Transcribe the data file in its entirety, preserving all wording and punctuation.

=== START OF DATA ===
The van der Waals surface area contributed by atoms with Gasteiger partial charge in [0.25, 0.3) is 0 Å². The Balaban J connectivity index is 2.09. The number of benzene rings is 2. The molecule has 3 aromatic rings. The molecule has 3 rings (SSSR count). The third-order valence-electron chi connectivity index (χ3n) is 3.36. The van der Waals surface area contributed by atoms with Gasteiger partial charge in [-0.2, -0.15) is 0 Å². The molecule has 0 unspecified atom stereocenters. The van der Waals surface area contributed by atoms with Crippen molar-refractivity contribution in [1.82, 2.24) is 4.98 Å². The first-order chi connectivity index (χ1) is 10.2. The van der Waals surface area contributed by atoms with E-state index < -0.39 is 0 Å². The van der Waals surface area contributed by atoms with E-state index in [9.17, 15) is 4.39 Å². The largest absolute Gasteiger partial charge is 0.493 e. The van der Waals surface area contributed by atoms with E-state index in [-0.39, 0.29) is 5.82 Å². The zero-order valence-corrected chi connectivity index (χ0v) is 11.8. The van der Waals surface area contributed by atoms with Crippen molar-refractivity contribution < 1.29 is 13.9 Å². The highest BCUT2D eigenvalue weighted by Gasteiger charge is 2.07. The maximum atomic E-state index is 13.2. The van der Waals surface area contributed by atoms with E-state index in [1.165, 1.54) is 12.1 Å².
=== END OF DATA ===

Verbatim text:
The van der Waals surface area contributed by atoms with Gasteiger partial charge in [0.25, 0.3) is 0 Å². The Balaban J connectivity index is 2.09. The number of benzene rings is 2. The molecule has 3 aromatic rings. The molecule has 3 rings (SSSR count). The third-order valence-electron chi connectivity index (χ3n) is 3.36. The van der Waals surface area contributed by atoms with Gasteiger partial charge in [-0.2, -0.15) is 0 Å². The molecule has 0 unspecified atom stereocenters. The van der Waals surface area contributed by atoms with Crippen molar-refractivity contribution in [1.82, 2.24) is 4.98 Å². The first-order chi connectivity index (χ1) is 10.2. The van der Waals surface area contributed by atoms with E-state index < -0.39 is 0 Å². The van der Waals surface area contributed by atoms with E-state index in [9.17, 15) is 4.39 Å². The largest absolute Gasteiger partial charge is 0.493 e. The van der Waals surface area contributed by atoms with E-state index in [-0.39, 0.29) is 5.82 Å². The zero-order valence-corrected chi connectivity index (χ0v) is 11.8. The van der Waals surface area contributed by atoms with Crippen molar-refractivity contribution < 1.29 is 13.9 Å². The highest BCUT2D eigenvalue weighted by Gasteiger charge is 2.07. The maximum atomic E-state index is 13.2. The van der Waals surface area contributed by atoms with E-state index in [1.165, 1.54) is 12.1 Å².